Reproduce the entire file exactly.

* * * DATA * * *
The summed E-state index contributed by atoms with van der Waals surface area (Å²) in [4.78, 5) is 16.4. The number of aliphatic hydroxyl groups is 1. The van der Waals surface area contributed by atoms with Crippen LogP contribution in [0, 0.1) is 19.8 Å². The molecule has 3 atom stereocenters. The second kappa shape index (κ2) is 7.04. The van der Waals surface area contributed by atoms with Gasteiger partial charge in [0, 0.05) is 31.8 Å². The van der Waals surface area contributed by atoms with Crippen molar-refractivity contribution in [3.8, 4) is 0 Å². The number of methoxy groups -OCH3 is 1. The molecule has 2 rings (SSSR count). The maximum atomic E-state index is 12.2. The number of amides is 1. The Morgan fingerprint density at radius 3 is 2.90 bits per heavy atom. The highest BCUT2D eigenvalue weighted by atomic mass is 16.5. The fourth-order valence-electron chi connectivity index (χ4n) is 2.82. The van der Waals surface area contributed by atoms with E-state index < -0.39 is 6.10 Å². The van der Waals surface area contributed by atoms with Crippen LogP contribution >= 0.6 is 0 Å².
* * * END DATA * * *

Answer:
The summed E-state index contributed by atoms with van der Waals surface area (Å²) in [4.78, 5) is 16.4. The number of aliphatic hydroxyl groups is 1. The van der Waals surface area contributed by atoms with Crippen LogP contribution in [0, 0.1) is 19.8 Å². The molecule has 3 atom stereocenters. The second kappa shape index (κ2) is 7.04. The van der Waals surface area contributed by atoms with Gasteiger partial charge in [0, 0.05) is 31.8 Å². The van der Waals surface area contributed by atoms with Crippen molar-refractivity contribution in [3.8, 4) is 0 Å². The number of methoxy groups -OCH3 is 1. The molecule has 2 rings (SSSR count). The maximum atomic E-state index is 12.2. The number of amides is 1. The Morgan fingerprint density at radius 3 is 2.90 bits per heavy atom. The highest BCUT2D eigenvalue weighted by atomic mass is 16.5. The fourth-order valence-electron chi connectivity index (χ4n) is 2.82. The van der Waals surface area contributed by atoms with E-state index < -0.39 is 6.10 Å². The van der Waals surface area contributed by atoms with Crippen LogP contribution >= 0.6 is 0 Å².